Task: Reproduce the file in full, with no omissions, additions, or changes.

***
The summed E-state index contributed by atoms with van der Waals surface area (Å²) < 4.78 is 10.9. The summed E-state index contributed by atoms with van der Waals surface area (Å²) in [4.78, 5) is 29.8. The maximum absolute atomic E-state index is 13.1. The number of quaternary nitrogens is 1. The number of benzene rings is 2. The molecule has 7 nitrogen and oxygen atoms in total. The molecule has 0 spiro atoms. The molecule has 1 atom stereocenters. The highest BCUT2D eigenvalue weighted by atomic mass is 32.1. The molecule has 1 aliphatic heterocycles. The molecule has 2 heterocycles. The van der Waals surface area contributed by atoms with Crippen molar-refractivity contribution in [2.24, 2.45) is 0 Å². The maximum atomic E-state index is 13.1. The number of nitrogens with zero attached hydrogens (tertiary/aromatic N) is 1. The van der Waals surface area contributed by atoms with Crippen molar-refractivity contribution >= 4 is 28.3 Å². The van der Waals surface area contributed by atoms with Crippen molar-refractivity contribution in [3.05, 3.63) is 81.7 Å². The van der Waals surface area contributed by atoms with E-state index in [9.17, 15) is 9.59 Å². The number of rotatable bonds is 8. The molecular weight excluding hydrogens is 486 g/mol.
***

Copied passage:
The summed E-state index contributed by atoms with van der Waals surface area (Å²) < 4.78 is 10.9. The summed E-state index contributed by atoms with van der Waals surface area (Å²) in [4.78, 5) is 29.8. The maximum absolute atomic E-state index is 13.1. The number of quaternary nitrogens is 1. The number of benzene rings is 2. The molecule has 7 nitrogen and oxygen atoms in total. The molecule has 0 spiro atoms. The molecule has 1 atom stereocenters. The highest BCUT2D eigenvalue weighted by atomic mass is 32.1. The molecule has 1 aliphatic heterocycles. The molecule has 2 heterocycles. The van der Waals surface area contributed by atoms with Crippen molar-refractivity contribution in [2.24, 2.45) is 0 Å². The maximum atomic E-state index is 13.1. The number of nitrogens with zero attached hydrogens (tertiary/aromatic N) is 1. The van der Waals surface area contributed by atoms with Crippen molar-refractivity contribution >= 4 is 28.3 Å². The van der Waals surface area contributed by atoms with Crippen molar-refractivity contribution in [3.05, 3.63) is 81.7 Å². The van der Waals surface area contributed by atoms with E-state index in [9.17, 15) is 9.59 Å². The number of rotatable bonds is 8. The molecular weight excluding hydrogens is 486 g/mol.